Mantashe confirms probe into fatal Rustenburg mine accident

The accident at an Implats mine saw people die and suffer serious injuries when a plummeting conveyance cage came to a sudden stop.

Mineral Resources and Energy Minister Gwede Mantashe visited Impala Platinum’s (Implats) Rustenburg mine today, following the horrific accident that claimed the lives of 11 people and left over 70 injured.

He has confirmed that his department will investigate the accident, which happened at the mine’s 11 Shaft at 16:54 yesterday. Mining operations remain suspended.

Implats said in a statement today that the personnel conveyance was hoisting employees to the surface at the end of their shift, when it ‘unexpectedly started descending’. “Its rapid descent was stopped by the conveyance counterweight becoming trapped by the jack catches.”

Implats’ investigations have also commenced. Speaking to eNCA this morning, Implats’ Johan Theron said conveyance systems are used worldwide and are historically safe. “It is incumbent on us to thoroughly investigate, not just for ourselves but to also share with the industry… why it occurred and how to prevent it in the future.”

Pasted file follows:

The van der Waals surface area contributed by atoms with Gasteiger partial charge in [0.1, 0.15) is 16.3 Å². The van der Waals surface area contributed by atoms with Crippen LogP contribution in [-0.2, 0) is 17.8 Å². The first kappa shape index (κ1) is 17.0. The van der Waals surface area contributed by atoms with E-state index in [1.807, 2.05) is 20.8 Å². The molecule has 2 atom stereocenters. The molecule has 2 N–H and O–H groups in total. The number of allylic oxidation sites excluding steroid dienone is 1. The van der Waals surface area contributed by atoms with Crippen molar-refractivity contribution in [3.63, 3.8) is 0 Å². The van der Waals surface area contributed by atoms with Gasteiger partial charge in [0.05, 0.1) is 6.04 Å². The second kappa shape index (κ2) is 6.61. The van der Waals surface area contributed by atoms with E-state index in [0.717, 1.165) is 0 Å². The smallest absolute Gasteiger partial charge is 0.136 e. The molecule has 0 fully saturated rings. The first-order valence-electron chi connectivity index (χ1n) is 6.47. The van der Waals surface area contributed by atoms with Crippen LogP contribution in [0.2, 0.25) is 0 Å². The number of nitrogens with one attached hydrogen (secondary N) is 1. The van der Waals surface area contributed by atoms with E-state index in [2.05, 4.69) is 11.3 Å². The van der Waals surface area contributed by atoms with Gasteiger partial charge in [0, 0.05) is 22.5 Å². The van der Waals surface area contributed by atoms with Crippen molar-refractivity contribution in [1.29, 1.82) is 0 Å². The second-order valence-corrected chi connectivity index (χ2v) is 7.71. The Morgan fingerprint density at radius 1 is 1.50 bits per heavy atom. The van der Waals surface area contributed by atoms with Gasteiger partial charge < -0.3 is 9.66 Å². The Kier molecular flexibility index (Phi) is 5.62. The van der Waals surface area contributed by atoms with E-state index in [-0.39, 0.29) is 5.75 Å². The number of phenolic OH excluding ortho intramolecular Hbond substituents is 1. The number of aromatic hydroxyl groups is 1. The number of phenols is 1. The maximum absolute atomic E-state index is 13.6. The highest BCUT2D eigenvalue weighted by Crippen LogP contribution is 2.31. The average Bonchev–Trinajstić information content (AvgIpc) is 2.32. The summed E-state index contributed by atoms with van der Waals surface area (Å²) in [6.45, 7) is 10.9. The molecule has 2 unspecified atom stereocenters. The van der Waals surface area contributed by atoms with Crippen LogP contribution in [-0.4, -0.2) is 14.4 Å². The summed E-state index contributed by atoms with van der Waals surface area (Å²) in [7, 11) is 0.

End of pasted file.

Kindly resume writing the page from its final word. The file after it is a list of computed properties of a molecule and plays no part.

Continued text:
According to SANews, Mantashe said: “We have 11 people dead. We are mourning them [and] we are sympathising with their families. Impala has committed to working with the families and the department. I am sitting with the chief inspector of mines. His responsibility will be to lead an investigation into the disaster.”

Mantashe said the accident has dented the country’s ‘efforts to move towards Zero Harm in the industry’.

“In 2022, we reduced the number of fatalities to 49 [and] that was the lowest number. We will continue investing and improving health and safety in the mines. People must go to work and come back alive,” he said.

Both the Association of Mineworkers and Construction Union and the National Union of Mineworkers (NUM) have called for probes into what caused the cage to crash.

SANews reports that when answering questions from the media on the causes of the accident, Mantashe warned against speculation. “There’s going to be an investigation. It will be followed by an inquiry. This is a serious matter. Eleven people are dead so you don’t just throw around information loosely. Allow the formal processes to take their course,” he said.

Implats CEO Nico Muller has extended his gratitude to the medical services of the Bojanala District and the Impala Medical Services team. “[They] worked tirelessly during this crisis to provide the necessary emergency paramedic services, secure additional ICU beds and ambulances, mobilise additional general surgeons and secure the support of three private hospitals to assist our Impala Hospital in caring for the critically injured.”

He said they are ‘deeply shocked and saddened by the loss of our colleagues’ and ‘hold our injured colleagues in our thoughts’.

Implats is offering ongoing support to the families and colleagues of those lost in the accident.

Read original story on www.citizen.co.za

 
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